The one controversial point will perhaps be Scroggins’s decision — in contrast to the approach of other critics — not to deal with the so-called ‘Niedecker question’. Scroggins in fact deals with this episode in an appendix, where he lays out his reasoning regarding the omission of perhaps the most contentious episode in Zukofsky’s life:
As attractive as the genre of literary gossip may be, I am unwilling to accept Reisman’s two documents at face value… At best, these two accounts are long-after-the-fact memories of a profoundly biased participant; at worst, they are reconstructions of history driven by resentment.
Far from appearing, as I initially feared, a hagiographic brushing-over of uncomfortable and unfavourable intimate details, this decision by Scroggins to err on the side of omission seems, in this case, to be rather more motivated by factual integrity than by any degree of moralistic reserve. It appears, at least to this reviewer, concerned not with taking sides, but rather with the demonstration of an absence of specific facts which might enable us to do so.
Reservations? There are few. Scroggins’s prose style, especially when explicitly juxtaposed against Zukofskian circumlocution, seems sometimes a touch too functional, though its clarity is always appreciable. It is interesting in this sense to attempt to posit the possible audience of the work, as it seems to quite explicitly situate itself between a tone of accessible ‘vulgarisation’ — as the French say — and a more specialist critical register. Most often this dual purpose functions well, with only a few occasional slips: I’m not entirely sure, for instance, that it’s necessary to inform readers, especially in the body of a paragraph, that Lenin was ‘the leader of the Bolshevik Revolution’. Perhaps a degree of twentieth century historical grounding could be taken for granted? (Then again, perhaps not).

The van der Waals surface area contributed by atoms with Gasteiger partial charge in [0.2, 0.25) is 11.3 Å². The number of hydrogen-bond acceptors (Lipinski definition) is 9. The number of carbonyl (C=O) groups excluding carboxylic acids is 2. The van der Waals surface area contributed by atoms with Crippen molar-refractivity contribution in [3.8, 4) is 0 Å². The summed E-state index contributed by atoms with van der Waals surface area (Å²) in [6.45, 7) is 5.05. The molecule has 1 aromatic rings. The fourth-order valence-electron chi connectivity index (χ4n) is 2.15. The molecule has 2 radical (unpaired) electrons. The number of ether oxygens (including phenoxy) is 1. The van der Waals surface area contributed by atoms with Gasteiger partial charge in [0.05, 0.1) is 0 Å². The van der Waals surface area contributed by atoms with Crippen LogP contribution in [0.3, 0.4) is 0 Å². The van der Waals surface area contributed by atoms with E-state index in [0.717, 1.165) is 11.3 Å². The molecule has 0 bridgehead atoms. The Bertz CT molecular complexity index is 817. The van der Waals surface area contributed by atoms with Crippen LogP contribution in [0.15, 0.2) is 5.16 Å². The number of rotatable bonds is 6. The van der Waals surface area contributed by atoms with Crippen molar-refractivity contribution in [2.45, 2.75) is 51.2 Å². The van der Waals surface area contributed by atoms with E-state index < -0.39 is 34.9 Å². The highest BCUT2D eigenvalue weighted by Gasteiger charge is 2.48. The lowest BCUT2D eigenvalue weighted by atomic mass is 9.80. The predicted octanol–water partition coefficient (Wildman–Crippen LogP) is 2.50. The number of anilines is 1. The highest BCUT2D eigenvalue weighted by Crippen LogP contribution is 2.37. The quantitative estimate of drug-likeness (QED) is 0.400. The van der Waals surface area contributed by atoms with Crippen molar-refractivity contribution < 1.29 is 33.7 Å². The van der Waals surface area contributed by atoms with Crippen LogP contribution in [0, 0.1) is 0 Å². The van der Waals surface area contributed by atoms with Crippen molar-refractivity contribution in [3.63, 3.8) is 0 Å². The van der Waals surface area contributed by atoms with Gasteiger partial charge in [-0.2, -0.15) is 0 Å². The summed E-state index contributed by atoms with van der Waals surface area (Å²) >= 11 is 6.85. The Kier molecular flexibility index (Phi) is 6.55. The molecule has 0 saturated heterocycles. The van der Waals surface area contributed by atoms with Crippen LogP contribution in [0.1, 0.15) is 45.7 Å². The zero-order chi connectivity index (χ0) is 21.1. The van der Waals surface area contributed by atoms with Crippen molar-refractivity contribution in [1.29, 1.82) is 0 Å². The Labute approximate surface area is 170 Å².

Enough requisite quibbling. Let me leave the almost last word to Louis Zukofsky himself:
To write poems is not enough if they do not keep the life that has gone. To write poems may never seem enough when they speak of a life that has gone.
The reason why Mark Scroggins may comfortably assume his place with the likes of Charles Bernstein and Guy Davenport in the lineage of key Zukofskian exegetes, is that he has indeed kept this life, as Zukofsky puts it, without reducing it to the dating and naming which, also according to the poet, may deprive it of its many privileged intimacies.
If poetry, for Zukofsky, allows us to enter into a fortunate space of emotion, perception and intellection, where we are for once given the chance to think ‘with things as they exist‘, we feel here then that we are thinking with Louis Zukofsky, in a simple, but respectful, simultaneity.
 Zukofsky, Louis. A Test for Poetry, 1948, p. vii. Also quoted in Scroggins, Mark, The Poem of A Life: A Biography of Louis Zukofksy. Shoemaker Hoard, 2007, 43.
 Possible translations generally express the notion of an ‘owned’ or ‘possessed’ event, Ereignis being thus rendered as ‘event as enowning’ or ‘event as propriation’. It is also interesting to note in passing however, given the Zukofskian obsession with visuality, that one possible root of Ereignis is Augen (‘eye’).
 Eisler, Benita. Byron: Child of Passion, Fool of Fame. Knopf, 1999.
 Zukofsky, Louis. “A”. Baltimore: Johns Hopkins University Press, 1993, p. 511.
 See Penberthy, Jenny, ed. Lorine Niedecker: Woman and Poet. Orono: National Poetry Foundation, 1996, 35—38. Also referenced in Scroggins, Mark, 474.
 Scroggins, Mark. ‘Zukofsky, Reisman, Niedecker’ in The Poem of A Life: A Biography of Louis Zukofksy. Shoemaker Hoard, 2007, 473—475.
 Zukofsky, Louis in Scroggins, Mark. The Poem of A Life: A Biography of Louis Zukofksy. Shoemaker Hoard, 2007, 226.
 Zukofksy, Louis. Prepositions : the collected critical essays. ed. Mark Scroggins. Wesleyan University Press, 2000, 13.
Nicholas Manning teaches comparative poetics at the University of Strasbourg, France. In 2004 he took his MA from the Sorbonne, and from 2003—2006 held a scholarship at the Ecole normale supérieure of the rue d’Ulm. His PhD thesis concerns questions of rhetoric and sincerity in contemporary European and American poetics, with chapters devoted to the poetry of Louis Zukofsky. His chapbook Novaless I-XXVI is available from Achiote Press, (www.achiotepress.com), and a new chapbook, Hi Higher Hyperbole, is forthcoming from Ypolita (www.ypolitapress.blogspot.com). He is the editor of the video forum for contemporary poetics The Continental Review (www.thecontinentalreview.com), and maintains the weblog The Newer Metaphysicals (www.thenewermetaphysicals.blogspot.com).